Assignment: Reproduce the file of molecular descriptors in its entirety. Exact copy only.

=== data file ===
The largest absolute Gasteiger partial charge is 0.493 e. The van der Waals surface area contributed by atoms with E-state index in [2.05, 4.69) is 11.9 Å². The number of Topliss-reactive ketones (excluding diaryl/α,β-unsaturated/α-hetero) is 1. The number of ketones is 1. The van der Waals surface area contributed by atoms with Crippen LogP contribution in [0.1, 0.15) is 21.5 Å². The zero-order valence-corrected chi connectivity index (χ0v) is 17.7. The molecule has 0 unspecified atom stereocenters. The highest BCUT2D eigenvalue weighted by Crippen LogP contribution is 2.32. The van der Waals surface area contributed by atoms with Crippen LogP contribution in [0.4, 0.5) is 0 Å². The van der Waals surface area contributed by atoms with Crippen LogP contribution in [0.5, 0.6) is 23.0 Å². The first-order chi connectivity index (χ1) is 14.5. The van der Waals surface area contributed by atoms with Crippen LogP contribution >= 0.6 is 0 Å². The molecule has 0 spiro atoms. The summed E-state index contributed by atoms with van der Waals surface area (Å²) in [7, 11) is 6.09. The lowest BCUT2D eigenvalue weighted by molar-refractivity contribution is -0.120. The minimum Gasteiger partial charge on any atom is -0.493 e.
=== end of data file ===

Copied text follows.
The largest absolute Gasteiger partial charge is 0.493 e. The van der Waals surface area contributed by atoms with E-state index in [2.05, 4.69) is 11.9 Å². The number of Topliss-reactive ketones (excluding diaryl/α,β-unsaturated/α-hetero) is 1. The number of ketones is 1. The van der Waals surface area contributed by atoms with Crippen LogP contribution in [0.1, 0.15) is 21.5 Å². The zero-order valence-corrected chi connectivity index (χ0v) is 17.7. The molecule has 0 unspecified atom stereocenters. The highest BCUT2D eigenvalue weighted by Crippen LogP contribution is 2.32. The van der Waals surface area contributed by atoms with Crippen LogP contribution in [0.4, 0.5) is 0 Å². The van der Waals surface area contributed by atoms with Crippen LogP contribution in [0.5, 0.6) is 23.0 Å². The first-order chi connectivity index (χ1) is 14.5. The van der Waals surface area contributed by atoms with Crippen LogP contribution >= 0.6 is 0 Å². The molecule has 0 spiro atoms. The summed E-state index contributed by atoms with van der Waals surface area (Å²) in [7, 11) is 6.09. The lowest BCUT2D eigenvalue weighted by molar-refractivity contribution is -0.120. The minimum Gasteiger partial charge on any atom is -0.493 e.